TUI Group sees £31 mln hit from unrest in Egypt/Tunisa

Reuters, Wednesday 9 Feb 2011

Europe's leading travel group sees a giant cut in profits over political turmoil in Egypt and Tunisia

TUI AG expects to post a full-year profit by offering more holidays elsewhere to offset the impact of unrest in Egypt and Tunisia that could wipe up to 37 million euros (31.4 million pounds) off quarterly earnings.

"What we can see from our bookings is that we are still well on track, so obviously people are using the opportunity to rebook," TUI AG's Chief Financial Officer Horst Baier said on a conference call.

"I do not see a negative impact on the overall booking trend."

Travel companies such as TUI -- owner of Europe's biggest tour operator TUI Travel (TT.L) -- and Thomas Cook (TCG.L) have cancelled holidays from some countries to Egypt after mass protests in major cities including Cairo and Alexandria.

TUI's German tourism arm said on Tuesday it had cancelled all trips to Egypt and Tunisia through the end of February and was offering customers free rebookings, which it hopes will avert a slump in demand.

Baier's optimism echoed comments by Thomas Cook, which said this week it hoped to offset a hit of up to 20 million pounds by offering more holidays to other destinations such as Greece and Spain.

About 12.5 million tourists visited Egypt in 2009, bringing revenue of $10.8 billion, and other countries are now set to pick up some of the slack.

A senior tourism industry official told Reuters this week Greece could see double-digit growth in visitor arrivals this year.

Spain is also likely to pick up more business as tour operators rush to offer alternatives for customers seeking winter sun.

"We hope to see a stabilisation in North Africa over the coming months," TUI's Baier said.


TUI said it still sees a slight increase in full fiscal-year operating profit and expects to post a net profit for the year.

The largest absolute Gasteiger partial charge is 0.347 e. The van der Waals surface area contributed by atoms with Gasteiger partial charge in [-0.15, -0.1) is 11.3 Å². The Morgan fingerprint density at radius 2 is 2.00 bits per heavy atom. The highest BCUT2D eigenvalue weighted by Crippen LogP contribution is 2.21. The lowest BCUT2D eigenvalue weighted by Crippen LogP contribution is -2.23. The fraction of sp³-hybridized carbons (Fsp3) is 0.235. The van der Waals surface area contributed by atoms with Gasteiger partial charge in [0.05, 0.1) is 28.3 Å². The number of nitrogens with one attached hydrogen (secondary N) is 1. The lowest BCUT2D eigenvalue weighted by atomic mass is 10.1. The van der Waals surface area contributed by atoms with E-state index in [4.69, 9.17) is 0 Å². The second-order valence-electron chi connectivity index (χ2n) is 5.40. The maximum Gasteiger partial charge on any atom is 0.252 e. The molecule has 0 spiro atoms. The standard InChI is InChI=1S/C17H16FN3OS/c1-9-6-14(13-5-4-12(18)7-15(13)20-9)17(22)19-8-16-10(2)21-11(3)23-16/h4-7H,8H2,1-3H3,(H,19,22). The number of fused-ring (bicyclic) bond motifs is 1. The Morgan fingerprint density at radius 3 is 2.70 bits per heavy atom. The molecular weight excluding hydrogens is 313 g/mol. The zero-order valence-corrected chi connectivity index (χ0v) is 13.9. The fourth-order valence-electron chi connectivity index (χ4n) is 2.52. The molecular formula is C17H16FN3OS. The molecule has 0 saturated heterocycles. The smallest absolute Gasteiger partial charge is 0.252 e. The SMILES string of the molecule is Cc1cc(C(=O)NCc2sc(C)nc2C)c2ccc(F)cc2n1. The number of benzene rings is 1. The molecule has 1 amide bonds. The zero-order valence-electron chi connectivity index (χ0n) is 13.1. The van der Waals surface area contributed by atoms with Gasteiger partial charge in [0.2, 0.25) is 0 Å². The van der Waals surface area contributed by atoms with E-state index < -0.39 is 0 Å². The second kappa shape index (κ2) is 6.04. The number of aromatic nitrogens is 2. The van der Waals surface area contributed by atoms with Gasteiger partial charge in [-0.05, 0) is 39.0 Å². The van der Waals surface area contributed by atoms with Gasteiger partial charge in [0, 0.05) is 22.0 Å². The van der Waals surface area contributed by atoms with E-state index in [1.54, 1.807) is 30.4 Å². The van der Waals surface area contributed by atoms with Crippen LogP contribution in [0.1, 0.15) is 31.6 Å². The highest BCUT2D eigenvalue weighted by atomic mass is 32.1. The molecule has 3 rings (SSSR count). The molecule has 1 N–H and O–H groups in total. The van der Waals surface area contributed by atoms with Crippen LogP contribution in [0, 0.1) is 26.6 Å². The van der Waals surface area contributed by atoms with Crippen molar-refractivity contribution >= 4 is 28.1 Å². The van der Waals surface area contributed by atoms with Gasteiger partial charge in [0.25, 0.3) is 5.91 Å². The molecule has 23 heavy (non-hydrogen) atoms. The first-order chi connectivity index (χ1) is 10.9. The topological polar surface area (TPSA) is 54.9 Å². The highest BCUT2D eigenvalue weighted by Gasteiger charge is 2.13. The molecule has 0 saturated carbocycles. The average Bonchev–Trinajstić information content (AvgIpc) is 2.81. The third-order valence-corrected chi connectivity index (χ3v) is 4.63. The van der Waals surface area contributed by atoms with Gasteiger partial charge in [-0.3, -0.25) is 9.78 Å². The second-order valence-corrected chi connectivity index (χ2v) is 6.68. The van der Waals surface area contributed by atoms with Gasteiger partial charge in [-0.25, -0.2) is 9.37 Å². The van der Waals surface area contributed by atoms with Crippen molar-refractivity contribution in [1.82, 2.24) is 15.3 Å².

Analysts on average expect TUI to report a net profit of 204 million euros for the twelve months through the end of September and a 0.04 euro per share dividend, according to Thomson Reuters I/B/E/S.

"We do not expect a massive negative impact from this unrest for TUI in 2011, even though (it) ... might turn to some extra costs in the second quarter," Sylvia Quandt Research analyst Stefan Kick said, affirming his "buy" recommendation on TUI's stock.

Shares of TUI were up 1.5 percent at 10.60 euros by 9:09 a.m., while the German mid-cap index .MDAXI was up 0.2 percent.

The shares have gained 57 percent over the past year on hopes TUI will raise cash by floating part of container shipping unit Hapag-Lloyd. Baier said on Wednesday he would not rule out a possible initial public offering before the European summer.

TUI AG reported an underlying loss before interest, tax and amortisation (EBITA) of 119.6 million euros for the three months to the end of December, bang in line with the average estimate in a Reuters poll of banks and brokerages.

Tour operators usually make a loss in this traditionally quiet quarter.

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